Slender and irregularly shaped, parsley root is often double-rooted and resembles a small parsnip. Attached to feathery large parsley leaves, the flavor is somewhere between a carrot and celeriac.
The Purple mangosteen, botanical name Garcinia magostana, simply referred to as mangosteen, is an ultra-tropical slow growing evergreen tree that is cultivated for its edible fruit.
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Curly mint is a tall variety with thick upright stalks and tightly clustered, fluted leaves. The bright green leaves are pointed with curled edges. Curly mint has a fragrant spearmint aroma and a sweet flavor. Curly mint does not have as strong a flavor as peppermint. As with most varieties of mint, it is recommended that it be used when fresh.
Curly mint is available year-round.
Curly mint is a variety of spearmint, botanically known as Mentha spicata 'crispa'. The scientific name for this plant was derived from the spear-like shape of the leaves. Curly mint is distinguished by its height in comparison to typical mint varieties. Curly mint is fragrant and is best suited to being planted in a container.
Curly mint, like all spearmints, is high in vitamin A, with 1/4 cup providing nearly 35% of the daily value for both men and women. The spearmint variety also contains nominal amounts of vitamin C and B-complex. Curly mint is also high in iron and manganese. Spearmint can be used medicinally just as peppermint can be, as they have very similar components and benefits. Curly mint can be steeped in hot water for tea or the oils can be extracted from the leaves to use as a remedy for headaches, heartburn and indigestion.
Curly mint is often used for fresh mint tea or as a garnish for beverages and desserts. The tall herb with its frilly leaves and strong stalk makes a nice swizzle stick for mojitos or other drinks. Curly mint has a number of culinary uses, from marinades and rubs to jams and flavored whipped cream. The spearmint variety pairs well with meat and fish as well as vegetables like peas. Curly mint is often used in Middle Eastern cuisine. Fresh Curly mint can be frozen in ice cube trays for preservation or to add a hint of flavor to water. The herb can be dried and sealed in an airtight container for later use, though mint doesn’t store particularly well.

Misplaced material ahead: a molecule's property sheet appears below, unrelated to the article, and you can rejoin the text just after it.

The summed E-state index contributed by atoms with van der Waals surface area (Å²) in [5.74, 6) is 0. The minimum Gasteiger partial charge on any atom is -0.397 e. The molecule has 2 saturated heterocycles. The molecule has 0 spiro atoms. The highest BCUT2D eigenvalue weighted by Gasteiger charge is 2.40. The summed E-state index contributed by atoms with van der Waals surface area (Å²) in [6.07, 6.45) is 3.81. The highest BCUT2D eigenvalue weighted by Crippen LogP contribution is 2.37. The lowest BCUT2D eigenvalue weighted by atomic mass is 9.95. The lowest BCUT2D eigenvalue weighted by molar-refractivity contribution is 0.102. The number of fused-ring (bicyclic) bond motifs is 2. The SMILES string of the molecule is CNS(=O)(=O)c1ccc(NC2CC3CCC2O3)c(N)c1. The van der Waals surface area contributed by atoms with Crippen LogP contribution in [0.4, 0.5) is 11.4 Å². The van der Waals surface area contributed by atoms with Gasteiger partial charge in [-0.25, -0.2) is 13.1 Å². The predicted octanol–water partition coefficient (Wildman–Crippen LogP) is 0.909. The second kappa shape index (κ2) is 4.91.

When mint is called for in many different cuisines around the world, it is often spearmint that is utilized. Mint is a secret ingredient in the Mexican albondigas (meatball) soup. In Jordan, in the Middle East, mint is added to a salad of tomato and cucumber with parsley, garlic, lemon juice and oil. In India, Mint is added to chutneys and served with naan or curries.
Spearmint is native to Europe. It was introduced to the United States along with peppermint by way of the colonists who brought them to use both medicinally and for cooking. It grows well in most temperate climates, and like its peppermint cousin grows rather well, spreading itself out over any nearby plants. Curly mint is best grown in a container or pot. Curly mint leaves are where the plant concentrates its essential oils, which contain menthol and flavonoids. Though these oils appeal to humans, they can be used as a repellent for insects.
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